• Disadvantages:
    • There is no liquid market for forward contracts, no secondary market.
    • Problem in price fixing. The party who has better negotiating power may dictate an unfair price.
    • High default risk. One party may default (not fulfilling the future obligation agreed upon earlier), resulting in losses for the other party. This risk is known as counterparty risk.
    • Requires actual delivery to complete the contract..
futures contracts
  • Are the same in principle as a forward contract, where two parties (buyer and seller) agree to trade/exchange something (rice, corn, oil, T-bills, Yen) in the future (one week, one month, one year), but they agree on P and Q now, for future delivery, using a futures contract from a futures exchange – an organized market for trading futures contracts.
what is a futures contract
What is a futures contract?
  • exchange-traded form of forward contract
  • Basically to overcome 3 problems of forward contract
    • (1) multiple coincidence needs,
    • (2) unfair forward price and
    • (3) counterparty risk.
  • Because they are exchange-traded, the contracts are standardised.
  • Except for price the standardised contract would have specified the quantity (or the contract size), quality (or the grade) of the underlying asset, delivery date (or the expiry date) and location of delivery.
multiple coincidence of needs
Multiple Coincidence of Needs
  • At least three things must match before the two parties in a forward contract can even begin to negotiate prices.

(i) asset match

(ii) maturity match

(iii) quantity match

  • There could be others such as delivery location etc. The result is that there could be substantial “search costs” involved. One party will have to search out the other thereby incurring costs in terms of time, advertisement etc.
potential for price squeeze unfair price
Potential for Price Squeeze/Unfair Price
  • In a forward contract, the forward price is arrived at through negotiation.
  • The problem with negotiation is that, bargaining position matters. If one party is in a weak bargaining position, he could be squeezed by the other.
  • However, if there is only one confectioner (potential buyer of cocoa) in the district but several cocoa farmers, the long position has the bargaining power and could dictate on price.

In such a situation, even if the cocoa farmer feels the price offered may not be fair, he may have little choice but accept the price. This would be particularly so, if the product is perishable and could spoil shortly after harvest. The short position does not have much of an option to wait and see if he could fetch a better price post harvest.

counterparty default risk
Counterparty / Default Risk
  • Counterparty risk or default risk, refers to the possibility that one of the parties to the transaction could default. Such default could happen not so much because the party is “dishonest” but rather due to the incentive to default given changes in the spot price.
  • However, if spot prices subsequently begin to fall, the long position (confectioner) begins to hurt since he has agreed to forward price based on the higher previous spot price.

The opposite is true if spot prices begin to rise after the forward contract is negotiated. Now, the short position, the farmer, begins to hurt since he would feel that his cocoa could now be sold at higher prices. He would regret having locked himself into the ‘low’ forward price.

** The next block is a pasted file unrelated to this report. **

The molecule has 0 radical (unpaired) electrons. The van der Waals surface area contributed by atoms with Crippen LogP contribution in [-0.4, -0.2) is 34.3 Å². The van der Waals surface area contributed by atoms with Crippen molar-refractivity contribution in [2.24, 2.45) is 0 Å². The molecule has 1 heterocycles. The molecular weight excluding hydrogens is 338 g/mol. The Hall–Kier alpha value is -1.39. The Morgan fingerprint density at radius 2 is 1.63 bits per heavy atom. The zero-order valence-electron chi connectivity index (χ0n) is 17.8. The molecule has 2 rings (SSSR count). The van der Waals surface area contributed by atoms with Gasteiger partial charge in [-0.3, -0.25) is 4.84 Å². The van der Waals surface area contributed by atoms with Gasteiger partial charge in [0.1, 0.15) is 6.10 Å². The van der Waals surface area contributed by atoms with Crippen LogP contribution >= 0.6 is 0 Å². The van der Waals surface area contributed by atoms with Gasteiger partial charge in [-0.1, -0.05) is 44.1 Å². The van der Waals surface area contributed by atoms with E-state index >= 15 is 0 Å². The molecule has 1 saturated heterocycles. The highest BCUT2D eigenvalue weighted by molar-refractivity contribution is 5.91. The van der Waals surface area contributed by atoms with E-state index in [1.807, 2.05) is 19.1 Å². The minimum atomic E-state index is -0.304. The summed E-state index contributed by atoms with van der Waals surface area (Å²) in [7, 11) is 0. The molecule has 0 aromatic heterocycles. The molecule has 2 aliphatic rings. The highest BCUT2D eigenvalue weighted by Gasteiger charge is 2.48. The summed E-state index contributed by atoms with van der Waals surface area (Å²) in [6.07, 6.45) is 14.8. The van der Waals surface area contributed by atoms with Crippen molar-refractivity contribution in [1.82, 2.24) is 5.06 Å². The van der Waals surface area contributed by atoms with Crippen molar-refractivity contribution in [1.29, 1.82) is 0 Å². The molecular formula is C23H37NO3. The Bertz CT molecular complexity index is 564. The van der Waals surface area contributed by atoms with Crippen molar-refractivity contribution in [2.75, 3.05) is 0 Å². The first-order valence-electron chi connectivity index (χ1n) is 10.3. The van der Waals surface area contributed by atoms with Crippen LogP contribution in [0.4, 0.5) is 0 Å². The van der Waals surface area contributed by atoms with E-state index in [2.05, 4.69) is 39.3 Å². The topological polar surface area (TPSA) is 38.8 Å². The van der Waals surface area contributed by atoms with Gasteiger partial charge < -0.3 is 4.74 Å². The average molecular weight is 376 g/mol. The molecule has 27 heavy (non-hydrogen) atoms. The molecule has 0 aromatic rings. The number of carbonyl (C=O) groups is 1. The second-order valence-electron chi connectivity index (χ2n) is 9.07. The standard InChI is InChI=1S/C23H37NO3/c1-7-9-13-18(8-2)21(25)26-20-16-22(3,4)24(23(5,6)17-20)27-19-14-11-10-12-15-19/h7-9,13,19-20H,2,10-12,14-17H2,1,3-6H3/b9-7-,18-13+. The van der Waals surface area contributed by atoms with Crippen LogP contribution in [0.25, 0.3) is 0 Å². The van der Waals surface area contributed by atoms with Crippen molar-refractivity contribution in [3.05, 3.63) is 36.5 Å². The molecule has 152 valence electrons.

• We assume that the two parties had agreed on a forward price of RM100 per ton. We examine what will happen if say, the spot price on maturity day is at RM70 per ton or RM120 per ton.
advantages of futures contracts over forward contracts
Advantages of futures contracts over forward contracts
  • Liquid market, lots of buyers and sellers at organized exchanges all over the world.
  • Active secondary market. Contract may trade hands many times before expiration.
  • Minimal risk. The futures exchange requires an initial margin to open a position and they enforce daily settlement of all gains and losses to avoid default. There is maximum price movement, called daily limit, to minimize large losses. For example, daily price limit for palm oil futures is 10% above or below the settlement price of the preceding business day, trading stops for the day.
advantages of futures contracts over forward contracts1
Advantages of futures contracts over forward contracts
  • The counterparty risk is reduced through a clearing house which take responsibility for ensuring the contract is brought through without any parties defaulting in the transaction.
  • Cash settlement for most futures contracts, instead of settlement in the actual commodity.
  • You can close your account anytime by taking an offsetting position. If your original position is to buy (go long) a futures contract, you can subsequently sell (go short) to close out your position, and vice versa. You can cash out without having to make or receive delivery.
disadvantages of futures contracts over forward contracts
Disadvantages of futures contracts over forward contracts
  • Less flexible since futures contracts are for fixed, standard amounts, e.g. palm oil futures contracts are for 25 metric tons per contract.
  • Expiration dates are fixed: E.g. Jan, March, September and December. (only few delivery per year.
  • The location for delivery are fixed (Port Kelang, Penang/Butterworth and PasirGudang (Johor)
examples of futures contracts traded in bursa malaysia derivatives bhd
Examples of futures contracts traded in Bursa Malaysia Derivatives Bhd
  • Stock Index Futures
    • KLCI (FKLI) Futures
  • Single Stock Futures (SSFs)
  • Interest Rate Futures